Embattled Japanese casino mogul Kazuo Okada is ‘unfit’ to be director of a public company and Universal Entertainment Corp. president Jun Fujimoto vows to back up his allegations.
A supposed private letter of Fujimoto dated June 21 made the rounds ahead of a scheduled annual meeting of Universal shareholders on Thursday. Reuters, which saw the letter, reported that this was the first time Fujimoto shared his thoughts on Okada’s predicament since the latter was removed from his post in a rare Japanese boardroom coup.
Fujimoto minced no words as he called out Okada’s purported illegal dealings, saying that he had evidence to prove his allegations. The Universal Eeec, however, did not say what that evidence was.
“I think Chairman Okada is unfit to be in management of a public company,” Fujimoto said in the letter, which was written in Japanese. “I’m confident that I can prove that with irrefutable physical evidence.”
Three weeks ago, Universal informed the Japan Association of Securities Dealers Automated Quotation (Jasdaq) that the firm had suspended the leadership of Okada and Yoshinao Negishi, director and general manager of Universal’s Administrative Division pending the ongoing investigation.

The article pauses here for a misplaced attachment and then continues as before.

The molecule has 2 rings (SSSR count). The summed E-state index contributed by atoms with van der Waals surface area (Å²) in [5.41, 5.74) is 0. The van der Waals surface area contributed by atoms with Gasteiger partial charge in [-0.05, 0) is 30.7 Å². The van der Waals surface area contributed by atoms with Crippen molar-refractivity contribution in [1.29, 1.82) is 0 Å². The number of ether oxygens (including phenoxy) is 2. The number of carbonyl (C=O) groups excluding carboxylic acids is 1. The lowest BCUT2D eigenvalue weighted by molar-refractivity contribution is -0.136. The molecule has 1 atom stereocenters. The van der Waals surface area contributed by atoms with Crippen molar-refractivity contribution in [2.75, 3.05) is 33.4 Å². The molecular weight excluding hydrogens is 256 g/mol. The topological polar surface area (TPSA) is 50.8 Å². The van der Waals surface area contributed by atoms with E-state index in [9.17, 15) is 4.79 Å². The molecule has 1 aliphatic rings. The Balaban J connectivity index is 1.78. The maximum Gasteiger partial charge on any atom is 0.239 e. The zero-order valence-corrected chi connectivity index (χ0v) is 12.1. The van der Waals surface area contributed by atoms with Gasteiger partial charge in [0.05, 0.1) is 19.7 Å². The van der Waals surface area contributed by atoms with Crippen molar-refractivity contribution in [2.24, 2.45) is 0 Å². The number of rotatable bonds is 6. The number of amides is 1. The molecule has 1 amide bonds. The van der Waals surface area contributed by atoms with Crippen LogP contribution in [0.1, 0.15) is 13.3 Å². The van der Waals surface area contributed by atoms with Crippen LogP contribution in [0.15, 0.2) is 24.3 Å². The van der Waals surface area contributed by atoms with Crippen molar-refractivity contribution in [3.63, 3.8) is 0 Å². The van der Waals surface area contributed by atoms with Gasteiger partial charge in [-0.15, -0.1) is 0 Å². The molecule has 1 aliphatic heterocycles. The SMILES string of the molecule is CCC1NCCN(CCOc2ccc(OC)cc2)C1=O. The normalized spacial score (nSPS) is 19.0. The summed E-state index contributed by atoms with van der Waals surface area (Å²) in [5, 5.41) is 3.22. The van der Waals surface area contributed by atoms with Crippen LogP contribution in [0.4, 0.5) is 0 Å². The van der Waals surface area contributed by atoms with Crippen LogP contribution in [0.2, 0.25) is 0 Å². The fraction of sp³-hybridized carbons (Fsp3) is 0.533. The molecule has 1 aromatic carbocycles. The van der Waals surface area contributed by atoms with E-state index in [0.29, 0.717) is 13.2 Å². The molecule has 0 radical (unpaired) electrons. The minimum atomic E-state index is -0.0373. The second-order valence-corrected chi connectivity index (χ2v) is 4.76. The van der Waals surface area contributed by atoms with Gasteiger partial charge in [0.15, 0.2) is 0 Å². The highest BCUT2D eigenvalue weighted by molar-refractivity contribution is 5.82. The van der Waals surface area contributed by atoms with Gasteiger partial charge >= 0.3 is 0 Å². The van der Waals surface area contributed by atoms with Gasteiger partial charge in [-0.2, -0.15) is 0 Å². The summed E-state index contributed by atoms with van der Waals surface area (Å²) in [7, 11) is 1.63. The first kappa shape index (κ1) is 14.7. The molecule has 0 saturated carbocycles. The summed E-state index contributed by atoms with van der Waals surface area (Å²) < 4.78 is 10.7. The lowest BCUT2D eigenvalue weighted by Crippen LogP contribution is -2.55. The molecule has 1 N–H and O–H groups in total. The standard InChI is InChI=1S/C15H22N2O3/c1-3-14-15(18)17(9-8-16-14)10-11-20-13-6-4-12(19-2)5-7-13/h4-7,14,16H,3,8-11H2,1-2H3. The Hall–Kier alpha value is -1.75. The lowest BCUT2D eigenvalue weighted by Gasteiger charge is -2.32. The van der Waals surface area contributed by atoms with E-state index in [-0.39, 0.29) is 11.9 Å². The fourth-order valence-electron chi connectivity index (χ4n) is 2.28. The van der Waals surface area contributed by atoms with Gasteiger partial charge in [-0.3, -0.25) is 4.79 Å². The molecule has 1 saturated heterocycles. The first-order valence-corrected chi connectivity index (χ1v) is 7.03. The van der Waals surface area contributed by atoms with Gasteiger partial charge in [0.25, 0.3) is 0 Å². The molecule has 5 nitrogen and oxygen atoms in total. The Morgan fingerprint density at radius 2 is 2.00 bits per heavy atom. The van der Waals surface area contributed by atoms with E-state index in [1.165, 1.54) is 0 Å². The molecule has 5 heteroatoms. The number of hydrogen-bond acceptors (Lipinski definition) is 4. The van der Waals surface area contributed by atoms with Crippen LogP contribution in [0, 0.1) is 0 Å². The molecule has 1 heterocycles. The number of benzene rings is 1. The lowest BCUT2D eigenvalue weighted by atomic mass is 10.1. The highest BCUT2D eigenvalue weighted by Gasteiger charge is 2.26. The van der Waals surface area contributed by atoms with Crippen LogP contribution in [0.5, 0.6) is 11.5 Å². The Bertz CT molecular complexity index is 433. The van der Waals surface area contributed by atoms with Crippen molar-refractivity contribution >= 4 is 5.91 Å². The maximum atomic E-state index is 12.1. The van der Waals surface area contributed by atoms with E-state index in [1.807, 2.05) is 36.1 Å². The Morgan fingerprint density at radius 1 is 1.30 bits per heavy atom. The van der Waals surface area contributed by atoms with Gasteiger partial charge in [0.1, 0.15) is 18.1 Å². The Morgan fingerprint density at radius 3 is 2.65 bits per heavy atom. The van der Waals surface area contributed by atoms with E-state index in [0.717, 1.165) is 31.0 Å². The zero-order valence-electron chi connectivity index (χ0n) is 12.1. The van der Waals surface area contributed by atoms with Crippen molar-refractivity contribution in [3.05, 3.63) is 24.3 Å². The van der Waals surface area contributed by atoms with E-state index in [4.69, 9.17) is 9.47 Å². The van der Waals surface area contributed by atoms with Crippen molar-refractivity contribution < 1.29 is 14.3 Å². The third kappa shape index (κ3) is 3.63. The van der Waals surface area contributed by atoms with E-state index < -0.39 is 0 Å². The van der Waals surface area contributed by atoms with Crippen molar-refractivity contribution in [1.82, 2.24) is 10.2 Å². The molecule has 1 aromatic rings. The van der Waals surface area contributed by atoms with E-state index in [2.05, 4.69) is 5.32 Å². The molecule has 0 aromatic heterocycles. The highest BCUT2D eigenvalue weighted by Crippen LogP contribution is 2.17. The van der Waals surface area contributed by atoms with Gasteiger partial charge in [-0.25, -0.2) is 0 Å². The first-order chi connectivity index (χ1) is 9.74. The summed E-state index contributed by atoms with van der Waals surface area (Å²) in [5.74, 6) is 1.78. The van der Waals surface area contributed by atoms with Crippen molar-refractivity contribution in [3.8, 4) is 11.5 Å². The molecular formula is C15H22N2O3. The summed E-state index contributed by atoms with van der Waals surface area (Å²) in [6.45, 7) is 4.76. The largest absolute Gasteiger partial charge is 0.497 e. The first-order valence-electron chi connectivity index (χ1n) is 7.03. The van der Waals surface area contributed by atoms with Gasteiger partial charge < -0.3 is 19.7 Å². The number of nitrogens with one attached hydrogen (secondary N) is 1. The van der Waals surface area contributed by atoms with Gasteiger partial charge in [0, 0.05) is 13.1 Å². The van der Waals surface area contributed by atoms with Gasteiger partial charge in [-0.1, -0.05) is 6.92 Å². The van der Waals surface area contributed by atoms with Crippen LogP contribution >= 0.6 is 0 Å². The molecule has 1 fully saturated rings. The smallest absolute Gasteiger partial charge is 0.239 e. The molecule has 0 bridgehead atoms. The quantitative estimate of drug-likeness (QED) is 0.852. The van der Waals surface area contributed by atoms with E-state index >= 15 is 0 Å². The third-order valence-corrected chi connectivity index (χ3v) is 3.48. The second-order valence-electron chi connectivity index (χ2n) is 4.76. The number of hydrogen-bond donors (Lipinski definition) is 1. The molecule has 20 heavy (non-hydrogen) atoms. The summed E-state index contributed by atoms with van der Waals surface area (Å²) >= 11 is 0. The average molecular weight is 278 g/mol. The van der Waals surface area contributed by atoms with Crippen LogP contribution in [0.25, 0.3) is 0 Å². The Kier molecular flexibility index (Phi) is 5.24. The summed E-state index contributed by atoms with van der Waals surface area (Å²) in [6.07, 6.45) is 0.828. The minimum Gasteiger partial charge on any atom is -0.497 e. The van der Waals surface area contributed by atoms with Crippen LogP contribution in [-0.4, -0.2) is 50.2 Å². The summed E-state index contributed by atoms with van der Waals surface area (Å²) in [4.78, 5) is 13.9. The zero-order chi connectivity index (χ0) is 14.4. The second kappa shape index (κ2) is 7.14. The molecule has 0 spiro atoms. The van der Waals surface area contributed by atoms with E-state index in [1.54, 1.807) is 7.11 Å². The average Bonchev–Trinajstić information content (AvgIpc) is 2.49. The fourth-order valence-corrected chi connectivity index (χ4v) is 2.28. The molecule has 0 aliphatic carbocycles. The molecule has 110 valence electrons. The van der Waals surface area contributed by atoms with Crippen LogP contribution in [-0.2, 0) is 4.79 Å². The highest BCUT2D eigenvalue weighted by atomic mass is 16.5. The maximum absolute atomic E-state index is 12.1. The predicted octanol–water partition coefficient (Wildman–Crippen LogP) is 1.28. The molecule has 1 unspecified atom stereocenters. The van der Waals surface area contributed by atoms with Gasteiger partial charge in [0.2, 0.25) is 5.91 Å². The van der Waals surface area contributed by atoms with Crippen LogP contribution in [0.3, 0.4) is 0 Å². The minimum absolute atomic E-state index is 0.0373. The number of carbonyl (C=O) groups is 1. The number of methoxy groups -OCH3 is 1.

According to Universal, there is a possibility that Okada and Negishi committed fraudulent acts when a loan amounting to HKD135-million ($17.3-million) was transferred to a third party from Tiger Asia Resort, ltd on March 20, 2015.
But Okada’s supposed anomalous business transactions didn’t stop there. Just last week. Universal informed the Japanese Stock Exchange that they are looking into at least two more business dealings of Okada that are suspected to be anomalous.
One of the cases involves a February 2014 loan for “land transactions” in South Korea by Okada Holdings Ltd while the other case has something to do with the May 2015 US$16 million withdrawal from a Tiger Resort Asia bank account based on a bearer check that the Japanese billionaire issued.
Fujimoto said that the investigation into Okada will include his older transactions but will not include the $40 million paid to a Manila-based consultant in 2010.
The septuagenarian, who was barred from attending the meeting because his stake in Universal was held indirectly by a holding company, refuted the allegations against him.
“I’ve done nothing wrong,” Okada told reporters at a Tokyo hotel. “I’ve been barred from the meeting in the name of this investigative panel and allegations that are a bunch of nonsense.”
Universal said it could not comment on letters to or from Fujimoto as an individual and declined to make him available for an interview.